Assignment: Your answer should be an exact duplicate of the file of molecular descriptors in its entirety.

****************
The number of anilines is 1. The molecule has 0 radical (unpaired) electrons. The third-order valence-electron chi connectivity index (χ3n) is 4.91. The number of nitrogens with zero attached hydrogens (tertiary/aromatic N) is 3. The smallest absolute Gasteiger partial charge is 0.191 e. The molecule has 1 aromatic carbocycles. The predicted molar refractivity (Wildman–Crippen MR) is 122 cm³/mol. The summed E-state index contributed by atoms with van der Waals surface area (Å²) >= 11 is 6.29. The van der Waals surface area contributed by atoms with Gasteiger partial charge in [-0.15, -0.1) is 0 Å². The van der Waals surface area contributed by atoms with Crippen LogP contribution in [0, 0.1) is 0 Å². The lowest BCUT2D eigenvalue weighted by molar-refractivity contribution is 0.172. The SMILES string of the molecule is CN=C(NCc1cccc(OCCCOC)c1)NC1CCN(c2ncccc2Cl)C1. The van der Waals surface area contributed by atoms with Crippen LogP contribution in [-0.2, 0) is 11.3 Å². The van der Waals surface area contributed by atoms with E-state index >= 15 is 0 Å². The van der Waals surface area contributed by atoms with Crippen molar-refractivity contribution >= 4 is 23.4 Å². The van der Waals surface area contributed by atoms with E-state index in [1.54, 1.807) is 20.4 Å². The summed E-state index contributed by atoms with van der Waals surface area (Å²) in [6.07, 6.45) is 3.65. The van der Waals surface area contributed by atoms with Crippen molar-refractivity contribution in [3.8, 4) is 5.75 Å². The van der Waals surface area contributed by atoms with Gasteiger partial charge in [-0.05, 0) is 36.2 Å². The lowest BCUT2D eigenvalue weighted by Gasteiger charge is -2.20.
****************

The number of anilines is 1. The molecule has 0 radical (unpaired) electrons. The third-order valence-electron chi connectivity index (χ3n) is 4.91. The number of nitrogens with zero attached hydrogens (tertiary/aromatic N) is 3. The smallest absolute Gasteiger partial charge is 0.191 e. The molecule has 1 aromatic carbocycles. The predicted molar refractivity (Wildman–Crippen MR) is 122 cm³/mol. The summed E-state index contributed by atoms with van der Waals surface area (Å²) >= 11 is 6.29. The van der Waals surface area contributed by atoms with Gasteiger partial charge in [-0.15, -0.1) is 0 Å². The van der Waals surface area contributed by atoms with Crippen LogP contribution in [0, 0.1) is 0 Å². The lowest BCUT2D eigenvalue weighted by molar-refractivity contribution is 0.172. The SMILES string of the molecule is CN=C(NCc1cccc(OCCCOC)c1)NC1CCN(c2ncccc2Cl)C1. The van der Waals surface area contributed by atoms with Crippen LogP contribution in [-0.2, 0) is 11.3 Å². The van der Waals surface area contributed by atoms with E-state index >= 15 is 0 Å². The van der Waals surface area contributed by atoms with Crippen molar-refractivity contribution >= 4 is 23.4 Å². The van der Waals surface area contributed by atoms with E-state index in [1.54, 1.807) is 20.4 Å². The summed E-state index contributed by atoms with van der Waals surface area (Å²) in [6.07, 6.45) is 3.65. The van der Waals surface area contributed by atoms with Crippen molar-refractivity contribution in [3.8, 4) is 5.75 Å². The van der Waals surface area contributed by atoms with Gasteiger partial charge in [-0.05, 0) is 36.2 Å². The lowest BCUT2D eigenvalue weighted by Gasteiger charge is -2.20.